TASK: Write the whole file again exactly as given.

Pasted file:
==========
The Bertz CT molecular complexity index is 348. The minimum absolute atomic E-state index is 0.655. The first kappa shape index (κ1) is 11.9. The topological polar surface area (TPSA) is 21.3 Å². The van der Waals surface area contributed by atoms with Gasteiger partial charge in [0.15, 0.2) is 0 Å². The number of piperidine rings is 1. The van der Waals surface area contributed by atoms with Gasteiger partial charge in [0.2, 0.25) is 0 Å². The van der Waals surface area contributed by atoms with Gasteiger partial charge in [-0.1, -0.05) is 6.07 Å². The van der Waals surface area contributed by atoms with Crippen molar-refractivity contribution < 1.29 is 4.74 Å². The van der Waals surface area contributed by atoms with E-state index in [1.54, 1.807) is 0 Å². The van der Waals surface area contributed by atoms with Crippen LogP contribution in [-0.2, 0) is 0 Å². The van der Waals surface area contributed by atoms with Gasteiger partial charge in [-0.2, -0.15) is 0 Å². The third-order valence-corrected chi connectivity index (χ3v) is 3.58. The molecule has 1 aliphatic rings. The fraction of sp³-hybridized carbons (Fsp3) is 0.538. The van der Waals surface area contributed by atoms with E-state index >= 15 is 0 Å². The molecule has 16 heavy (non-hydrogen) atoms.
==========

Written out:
The Bertz CT molecular complexity index is 348. The minimum absolute atomic E-state index is 0.655. The first kappa shape index (κ1) is 11.9. The topological polar surface area (TPSA) is 21.3 Å². The van der Waals surface area contributed by atoms with Gasteiger partial charge in [0.15, 0.2) is 0 Å². The number of piperidine rings is 1. The van der Waals surface area contributed by atoms with Gasteiger partial charge in [0.2, 0.25) is 0 Å². The van der Waals surface area contributed by atoms with Gasteiger partial charge in [-0.1, -0.05) is 6.07 Å². The van der Waals surface area contributed by atoms with Crippen molar-refractivity contribution < 1.29 is 4.74 Å². The van der Waals surface area contributed by atoms with E-state index in [1.54, 1.807) is 0 Å². The van der Waals surface area contributed by atoms with Crippen LogP contribution in [-0.2, 0) is 0 Å². The van der Waals surface area contributed by atoms with Gasteiger partial charge in [-0.2, -0.15) is 0 Å². The third-order valence-corrected chi connectivity index (χ3v) is 3.58. The molecule has 1 aliphatic rings. The fraction of sp³-hybridized carbons (Fsp3) is 0.538. The van der Waals surface area contributed by atoms with E-state index >= 15 is 0 Å². The molecule has 16 heavy (non-hydrogen) atoms.